FESTIVALS: The Gardiner Museum has extended its hours this weekend in honour of the Mexican Day of the Dead festival in conjunction with the current exhibit (on until January 18). Hand-crafted Day of the Dead Altars have been built at the Gardiner to commemorate the festival. View the altars and take part in other activities today including hands-on craft workshops for families (2 p.m.); Mexican dancing (3 p.m.); a conversation between author Chloe Sayer and textile artists Crispina and Margarita Navarro Gomez, the sisters who built the altars (4 p.m.); music with Jorge Lopez; Day of the Dead films; and Day of the Dead bread and chocolate (5–11 p.m.). Gardiner Museum (111 Queen’s Park), 10 a.m.–11 p.m., $12.
ART: David Mirvish Books has published its second book ever, Tim Scott, in conjunction with a double exhibit of work by the British architect and sculptor. The two exhibits, “The 60s, When Colour Was Sculpture” at David Mirvish Warehouse at Pacart and “House of Clay: Recent Sculpture” at the Corkin Gallery, have a coordinated opening reception to encompass both exhibit locations. Buses will run between the two locations every half hour. David Mirvish Warehouse at Pacart (1410 Warden Ave, rear entrance) and Corkin Gallery (55 Mill Street, Bldg 61), 1–5 p.m., FREE.
CRAFTS: As if they had asked themselves what the ideal afternoon would entail, the organizers at Proudly Canadian Crafts have arranged a craft sale and spa day, culinarily accompanied by local food purveyors, Localvore. It would be impossible not to feel great at the end of the day, knowing you had supported local artists, growers, and businesses, had a massage, gotten some holiday shopping out of the way, and perhaps even won the grand prize of a spa party from Ambience Onsite Spa Services. Dufferin Street Rehearsal Hall (651 Dufferin Street), 11 a.m.–5 p.m., FREE.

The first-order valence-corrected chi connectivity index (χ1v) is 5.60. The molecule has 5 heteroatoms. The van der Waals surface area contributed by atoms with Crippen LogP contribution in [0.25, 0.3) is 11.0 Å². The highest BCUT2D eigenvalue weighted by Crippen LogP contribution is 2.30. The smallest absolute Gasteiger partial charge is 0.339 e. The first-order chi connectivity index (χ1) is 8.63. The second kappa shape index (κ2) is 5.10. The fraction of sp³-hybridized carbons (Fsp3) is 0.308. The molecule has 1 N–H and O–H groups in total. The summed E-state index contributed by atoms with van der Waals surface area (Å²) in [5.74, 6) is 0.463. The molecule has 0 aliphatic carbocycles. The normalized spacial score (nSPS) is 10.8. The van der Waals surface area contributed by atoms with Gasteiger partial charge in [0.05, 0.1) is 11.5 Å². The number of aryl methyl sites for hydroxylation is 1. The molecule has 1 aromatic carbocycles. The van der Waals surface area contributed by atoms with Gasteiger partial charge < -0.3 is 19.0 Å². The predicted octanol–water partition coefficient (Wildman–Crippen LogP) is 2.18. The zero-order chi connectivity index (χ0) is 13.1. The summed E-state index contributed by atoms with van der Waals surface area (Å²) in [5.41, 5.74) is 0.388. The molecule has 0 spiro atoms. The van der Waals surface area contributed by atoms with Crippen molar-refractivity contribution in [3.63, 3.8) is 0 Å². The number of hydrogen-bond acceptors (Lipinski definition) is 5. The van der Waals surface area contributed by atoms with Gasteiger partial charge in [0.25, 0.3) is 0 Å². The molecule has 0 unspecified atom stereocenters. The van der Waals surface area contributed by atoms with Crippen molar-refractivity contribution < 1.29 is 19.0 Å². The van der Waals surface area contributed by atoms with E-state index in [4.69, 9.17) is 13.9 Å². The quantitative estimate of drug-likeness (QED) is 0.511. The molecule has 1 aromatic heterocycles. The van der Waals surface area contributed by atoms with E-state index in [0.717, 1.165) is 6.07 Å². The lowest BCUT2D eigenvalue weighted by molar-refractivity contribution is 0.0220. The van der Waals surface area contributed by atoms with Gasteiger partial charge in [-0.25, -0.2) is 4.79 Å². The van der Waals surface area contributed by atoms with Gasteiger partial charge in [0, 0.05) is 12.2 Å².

BOOK FAIR: The 32nd annual Jewish Book Fair opened last night with a sold-out talk and continues today through to November 9. In addition to the large fair, the week-long event offers a full range of literary readings from local and International authors. The vast array of subjects reflects the many experiences and cultural references of the Jewish Diaspora. (Tickets for reading events vary from free to $36.) Leah Posluns Theatre (4588 Bathurst Street), 11 a.m.–4 p.m., FREE.
WRITING: National Novel Writing Month (known more familiarly as “NaNoWriMo”) officially kicked off yesterday, so if you haven’t started, consider this a friendly kick in the pants from Torontoist. There’s plenty of local support for Toronto participants. There are twenty-nine days left to write the requisite 50,000 words and thereby earn the right to declare yourself a winning novelist. Laptops everywhere, 24 hours-a-day, pay-what-you-can.
Photo by Antonio Tan courtesy of The Gardiner Museum.